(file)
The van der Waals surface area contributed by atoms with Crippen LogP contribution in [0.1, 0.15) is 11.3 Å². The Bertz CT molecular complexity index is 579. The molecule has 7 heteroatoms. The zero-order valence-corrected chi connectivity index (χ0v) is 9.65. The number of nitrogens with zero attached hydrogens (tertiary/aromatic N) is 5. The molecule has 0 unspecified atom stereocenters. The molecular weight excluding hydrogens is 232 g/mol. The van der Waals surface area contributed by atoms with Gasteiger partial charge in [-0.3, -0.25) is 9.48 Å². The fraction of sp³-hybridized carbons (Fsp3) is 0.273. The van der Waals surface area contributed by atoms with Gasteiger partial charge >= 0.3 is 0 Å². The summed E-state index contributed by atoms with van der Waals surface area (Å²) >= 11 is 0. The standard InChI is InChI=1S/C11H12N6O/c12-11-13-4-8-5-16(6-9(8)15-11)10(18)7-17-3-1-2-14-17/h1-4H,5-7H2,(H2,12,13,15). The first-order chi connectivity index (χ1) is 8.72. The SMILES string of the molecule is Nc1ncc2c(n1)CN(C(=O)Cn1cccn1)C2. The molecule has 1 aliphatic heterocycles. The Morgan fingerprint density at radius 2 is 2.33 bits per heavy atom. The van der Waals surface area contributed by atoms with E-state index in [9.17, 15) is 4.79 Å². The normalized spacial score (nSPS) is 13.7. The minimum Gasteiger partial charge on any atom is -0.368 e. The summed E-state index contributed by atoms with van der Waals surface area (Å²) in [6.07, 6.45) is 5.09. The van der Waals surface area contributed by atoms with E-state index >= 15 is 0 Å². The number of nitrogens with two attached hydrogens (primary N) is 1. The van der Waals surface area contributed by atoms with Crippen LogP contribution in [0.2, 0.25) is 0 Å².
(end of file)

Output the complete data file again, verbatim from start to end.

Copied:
The van der Waals surface area contributed by atoms with Crippen LogP contribution in [0.1, 0.15) is 11.3 Å². The Bertz CT molecular complexity index is 579. The molecule has 7 heteroatoms. The zero-order valence-corrected chi connectivity index (χ0v) is 9.65. The number of nitrogens with zero attached hydrogens (tertiary/aromatic N) is 5. The molecule has 0 unspecified atom stereocenters. The molecular weight excluding hydrogens is 232 g/mol. The van der Waals surface area contributed by atoms with Gasteiger partial charge in [-0.3, -0.25) is 9.48 Å². The fraction of sp³-hybridized carbons (Fsp3) is 0.273. The van der Waals surface area contributed by atoms with Gasteiger partial charge >= 0.3 is 0 Å². The summed E-state index contributed by atoms with van der Waals surface area (Å²) >= 11 is 0. The standard InChI is InChI=1S/C11H12N6O/c12-11-13-4-8-5-16(6-9(8)15-11)10(18)7-17-3-1-2-14-17/h1-4H,5-7H2,(H2,12,13,15). The first-order chi connectivity index (χ1) is 8.72. The SMILES string of the molecule is Nc1ncc2c(n1)CN(C(=O)Cn1cccn1)C2. The molecule has 1 aliphatic heterocycles. The Morgan fingerprint density at radius 2 is 2.33 bits per heavy atom. The van der Waals surface area contributed by atoms with E-state index in [9.17, 15) is 4.79 Å². The normalized spacial score (nSPS) is 13.7. The minimum Gasteiger partial charge on any atom is -0.368 e. The summed E-state index contributed by atoms with van der Waals surface area (Å²) in [6.07, 6.45) is 5.09. The van der Waals surface area contributed by atoms with E-state index >= 15 is 0 Å². The number of nitrogens with two attached hydrogens (primary N) is 1. The van der Waals surface area contributed by atoms with Crippen LogP contribution in [0.2, 0.25) is 0 Å².